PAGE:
Progressive States Network, May 10, 2007
U.S. INFRASTRUCTURE: AN ECONOMIC DISASTER WAITING TO HAPPEN
[Rachel's introduction: "There is simply no way around it -- the current level of infrastructure investment cannot sustain current economic activity." Privatization has siphoned resources away from nuts and bolts projects needed to keep the economy going, such as the Chicago transit system.]
By J. Mijin Cha
A major new report released this week by the Urban Land Institute and Ernst & Young revealed shocking statistics on the state of transit infrastructure in the U.S., including:
* 83 percent of the nation's transportation infrasturcture is not capable of meeting the nation's needs over the next 10 years.
* 97 percent of roads, bridges and tunnels, and 88 percent of transit/rail systems will require at least moderate improvement.
* Chicago alone needs $6 billion to bring its subways into good repair. Rehabilitation of the Tappan Zee Bridge north of New York City will cost as much as $14.5 billion.
* There is a $1.6 trillion deficit in needed infrastructure spending through 2010 for repairs and maintanence.
A Threat to Economic Growth
Beyond the inconvenience of longer commute times due to poor upkeep of roads and transit systems, these numbers signal real economic trouble. The loss in time and productivity will slow economic growth, drive job losses, and result in the U.S. becoming less economically competitive globally.
Around the world, our economic competitors are investing heavily in infrastructure to strengthen their economies, yet the U.S is spending less than 1 percent of its GDP on infrastructure. Contrast that with India, which spends 3.5 percent on infrastructure, or China, which spends 9 percent of its gross domestic product on infrastructure in its quest for economic growth.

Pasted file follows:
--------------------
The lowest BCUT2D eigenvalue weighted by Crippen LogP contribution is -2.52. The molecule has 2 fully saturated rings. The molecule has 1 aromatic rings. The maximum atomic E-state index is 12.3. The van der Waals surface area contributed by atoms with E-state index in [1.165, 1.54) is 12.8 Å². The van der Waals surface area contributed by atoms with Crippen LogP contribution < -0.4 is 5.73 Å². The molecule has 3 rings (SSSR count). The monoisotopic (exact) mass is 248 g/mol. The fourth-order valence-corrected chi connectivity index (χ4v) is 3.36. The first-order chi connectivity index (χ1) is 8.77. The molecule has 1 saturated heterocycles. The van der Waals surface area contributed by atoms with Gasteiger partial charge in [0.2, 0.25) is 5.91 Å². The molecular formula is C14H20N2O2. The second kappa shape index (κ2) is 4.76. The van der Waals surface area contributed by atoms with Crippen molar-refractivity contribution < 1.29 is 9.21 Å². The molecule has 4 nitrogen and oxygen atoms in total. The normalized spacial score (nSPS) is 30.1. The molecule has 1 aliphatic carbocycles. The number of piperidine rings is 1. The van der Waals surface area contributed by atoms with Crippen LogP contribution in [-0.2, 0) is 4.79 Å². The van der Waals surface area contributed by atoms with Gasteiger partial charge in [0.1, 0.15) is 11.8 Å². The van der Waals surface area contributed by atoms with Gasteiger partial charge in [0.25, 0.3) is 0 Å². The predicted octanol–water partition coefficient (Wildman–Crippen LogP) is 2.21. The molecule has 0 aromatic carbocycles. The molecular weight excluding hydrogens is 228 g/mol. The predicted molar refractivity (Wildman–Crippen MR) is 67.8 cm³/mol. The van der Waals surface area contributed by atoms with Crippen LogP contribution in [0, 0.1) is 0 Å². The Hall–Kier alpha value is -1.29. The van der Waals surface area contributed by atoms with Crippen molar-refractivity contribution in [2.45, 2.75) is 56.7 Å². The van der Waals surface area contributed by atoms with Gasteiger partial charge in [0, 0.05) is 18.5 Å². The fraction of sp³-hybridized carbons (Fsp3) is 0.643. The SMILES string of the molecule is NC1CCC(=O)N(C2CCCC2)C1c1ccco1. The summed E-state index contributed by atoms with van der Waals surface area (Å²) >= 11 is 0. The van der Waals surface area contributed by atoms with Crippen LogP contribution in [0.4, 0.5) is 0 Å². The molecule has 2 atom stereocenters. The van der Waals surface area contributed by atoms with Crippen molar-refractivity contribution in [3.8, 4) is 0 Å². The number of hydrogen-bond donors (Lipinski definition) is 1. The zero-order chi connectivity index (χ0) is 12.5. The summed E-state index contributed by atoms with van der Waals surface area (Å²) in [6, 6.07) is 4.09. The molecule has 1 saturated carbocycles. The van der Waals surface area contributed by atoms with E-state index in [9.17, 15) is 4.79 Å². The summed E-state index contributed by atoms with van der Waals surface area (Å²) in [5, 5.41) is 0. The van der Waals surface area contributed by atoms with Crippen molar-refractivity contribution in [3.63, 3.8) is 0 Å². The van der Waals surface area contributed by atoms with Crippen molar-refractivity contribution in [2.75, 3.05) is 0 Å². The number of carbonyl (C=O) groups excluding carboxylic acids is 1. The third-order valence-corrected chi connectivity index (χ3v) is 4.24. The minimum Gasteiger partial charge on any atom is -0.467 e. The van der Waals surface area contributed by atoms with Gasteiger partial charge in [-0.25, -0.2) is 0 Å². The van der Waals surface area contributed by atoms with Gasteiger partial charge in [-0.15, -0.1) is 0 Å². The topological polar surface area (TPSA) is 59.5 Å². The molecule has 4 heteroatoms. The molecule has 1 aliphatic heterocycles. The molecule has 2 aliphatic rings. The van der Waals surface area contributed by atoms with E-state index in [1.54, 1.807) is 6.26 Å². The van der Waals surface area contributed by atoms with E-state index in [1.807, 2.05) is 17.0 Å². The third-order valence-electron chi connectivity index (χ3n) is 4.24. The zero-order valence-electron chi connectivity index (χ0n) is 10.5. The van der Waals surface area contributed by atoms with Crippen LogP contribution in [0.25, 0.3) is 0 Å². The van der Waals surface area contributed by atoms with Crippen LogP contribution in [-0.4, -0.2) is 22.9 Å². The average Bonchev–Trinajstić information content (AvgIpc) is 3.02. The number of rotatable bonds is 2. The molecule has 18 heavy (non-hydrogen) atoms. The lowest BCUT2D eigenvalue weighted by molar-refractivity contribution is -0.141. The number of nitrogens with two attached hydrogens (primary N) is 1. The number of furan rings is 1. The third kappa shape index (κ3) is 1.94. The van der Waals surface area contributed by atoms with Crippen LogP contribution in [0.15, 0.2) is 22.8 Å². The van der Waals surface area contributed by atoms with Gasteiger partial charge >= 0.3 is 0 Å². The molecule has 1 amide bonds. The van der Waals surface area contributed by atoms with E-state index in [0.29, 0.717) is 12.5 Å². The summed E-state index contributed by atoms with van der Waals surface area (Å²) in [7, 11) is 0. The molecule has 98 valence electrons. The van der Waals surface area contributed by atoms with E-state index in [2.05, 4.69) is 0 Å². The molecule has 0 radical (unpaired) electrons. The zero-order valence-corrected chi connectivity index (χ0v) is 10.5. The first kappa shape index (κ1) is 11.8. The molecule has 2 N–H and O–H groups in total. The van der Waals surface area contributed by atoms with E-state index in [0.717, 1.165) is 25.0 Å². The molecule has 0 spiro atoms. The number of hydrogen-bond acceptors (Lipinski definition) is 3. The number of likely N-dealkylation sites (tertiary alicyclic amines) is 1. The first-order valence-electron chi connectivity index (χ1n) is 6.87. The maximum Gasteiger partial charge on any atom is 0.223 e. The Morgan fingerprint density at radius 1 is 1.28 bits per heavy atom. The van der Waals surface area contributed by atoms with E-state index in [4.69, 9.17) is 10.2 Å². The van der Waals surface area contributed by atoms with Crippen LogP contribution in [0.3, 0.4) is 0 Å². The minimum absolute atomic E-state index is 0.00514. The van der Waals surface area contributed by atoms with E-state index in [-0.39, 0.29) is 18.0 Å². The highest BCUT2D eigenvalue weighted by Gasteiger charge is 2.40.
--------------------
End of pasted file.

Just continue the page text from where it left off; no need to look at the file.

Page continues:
The U.S. infrastructure neglect is not limited just to transit. In order to comply with safe drinking water regulations, the U.S. must spend ten times its current budget for replacing aging systems. The power grids are also a mess and poor transmission networks are resulting in loss of electricity and extremely inefficient power delivery.
The False Promise of Privatization
The report emphasizes that the recent hype around privatization of public assets like roads won't solve the problem-- and could make it worse. Another new report released this week, also highlights how states have been wasting taxpayer money by outsourcing and experimenting with other forms of privatization that have just added to costs.
There is simply no way around it -- the current level of infrastructure investment cannot sustain current economic activity, let alone allow our states to grow competitively in the global economy. Any further delay investing in infrastructure will only result in much greater physical repair costs and even greater costs from job losses.
The first step is facing up to the need for new revenue. The reality is that the gas tax, when adjusted to inflation, is half of what it was in the 1960s. Road tolls aren't paying enough for overall infrastructure upkeep and other revenues are not making up the slack. New revenues need to be combined with better planning to reduce road congestion and promote more efficient public transit.